World Wants Control of US Built Internet
At the Internet Governance Forum in Brazil there is much discussion about the U.S. control over how Internet addresses are assigned and how people around the globe access email and Web sites.
"Without the participation and cooperation of all, the Internet cannot be sure nor stable," Brazil’s Minister of Science and Technology, Sergio Rezende, told the gathering’s opening session on Monday. "That’s why we defend Internet governance that is representative and balanced," he said. "We stand for a type of governance which is not the preserve of any particular country’s government."
The discussion focuses on the Internet Corporation for Assigned Names and Numbers (ICANN), a not -for profit- organization contracted to the Department Of Commerce. ICANN regulates and provides web domains including.com and .org as well as assigning Internet protocol addresses.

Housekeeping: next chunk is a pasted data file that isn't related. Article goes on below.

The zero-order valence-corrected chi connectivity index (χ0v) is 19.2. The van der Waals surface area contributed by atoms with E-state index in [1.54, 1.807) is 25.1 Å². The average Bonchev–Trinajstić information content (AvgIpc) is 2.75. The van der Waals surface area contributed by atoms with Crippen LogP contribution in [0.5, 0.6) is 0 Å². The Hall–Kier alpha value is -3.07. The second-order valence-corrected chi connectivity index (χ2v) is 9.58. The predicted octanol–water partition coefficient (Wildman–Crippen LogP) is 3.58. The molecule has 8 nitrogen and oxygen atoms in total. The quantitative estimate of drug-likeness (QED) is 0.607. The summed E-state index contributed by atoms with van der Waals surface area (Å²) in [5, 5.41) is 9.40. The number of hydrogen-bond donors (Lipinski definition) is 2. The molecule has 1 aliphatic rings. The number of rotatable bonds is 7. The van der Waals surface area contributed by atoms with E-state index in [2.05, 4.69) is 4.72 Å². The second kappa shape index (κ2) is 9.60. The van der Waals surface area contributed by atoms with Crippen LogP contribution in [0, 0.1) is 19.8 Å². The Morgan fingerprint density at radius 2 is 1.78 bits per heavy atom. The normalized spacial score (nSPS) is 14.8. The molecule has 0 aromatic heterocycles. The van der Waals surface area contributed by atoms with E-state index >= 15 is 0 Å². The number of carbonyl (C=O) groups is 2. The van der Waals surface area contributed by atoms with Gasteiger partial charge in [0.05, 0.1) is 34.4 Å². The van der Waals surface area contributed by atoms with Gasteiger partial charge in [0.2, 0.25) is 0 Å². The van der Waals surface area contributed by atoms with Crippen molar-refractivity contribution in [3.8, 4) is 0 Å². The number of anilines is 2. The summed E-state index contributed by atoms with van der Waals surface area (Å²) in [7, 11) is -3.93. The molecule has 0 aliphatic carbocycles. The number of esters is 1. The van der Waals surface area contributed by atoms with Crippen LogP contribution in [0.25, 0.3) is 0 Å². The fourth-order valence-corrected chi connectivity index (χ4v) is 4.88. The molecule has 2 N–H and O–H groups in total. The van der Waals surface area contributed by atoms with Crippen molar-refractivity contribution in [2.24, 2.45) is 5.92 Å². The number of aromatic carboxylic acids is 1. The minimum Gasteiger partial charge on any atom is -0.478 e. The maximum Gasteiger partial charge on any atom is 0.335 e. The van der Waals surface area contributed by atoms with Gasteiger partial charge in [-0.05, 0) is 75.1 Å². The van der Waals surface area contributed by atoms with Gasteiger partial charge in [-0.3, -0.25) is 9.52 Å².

Critics of ICANN say it is a U.S. entity. Paul Twomey, ICANN’s president said his organization was international with just 3 of its 15 board members coming from the United States. The new chairman is from New Zealand, and Twomey is from Australia.
Twomey said he believed the debate about U.S. control was driven by "high politics." "The discussion of the role of ICANN has gone on for some time, but there is no consensus for change," Twomey said. Twomey went on to say that the debate took focus off of more important issues like providing broader Internet access to the world’s poor. There are 5 billion people globally that do not have Internet access.
The forum plans to address other issues including network security, fighting child pornography, language diversity, privacy and human rights.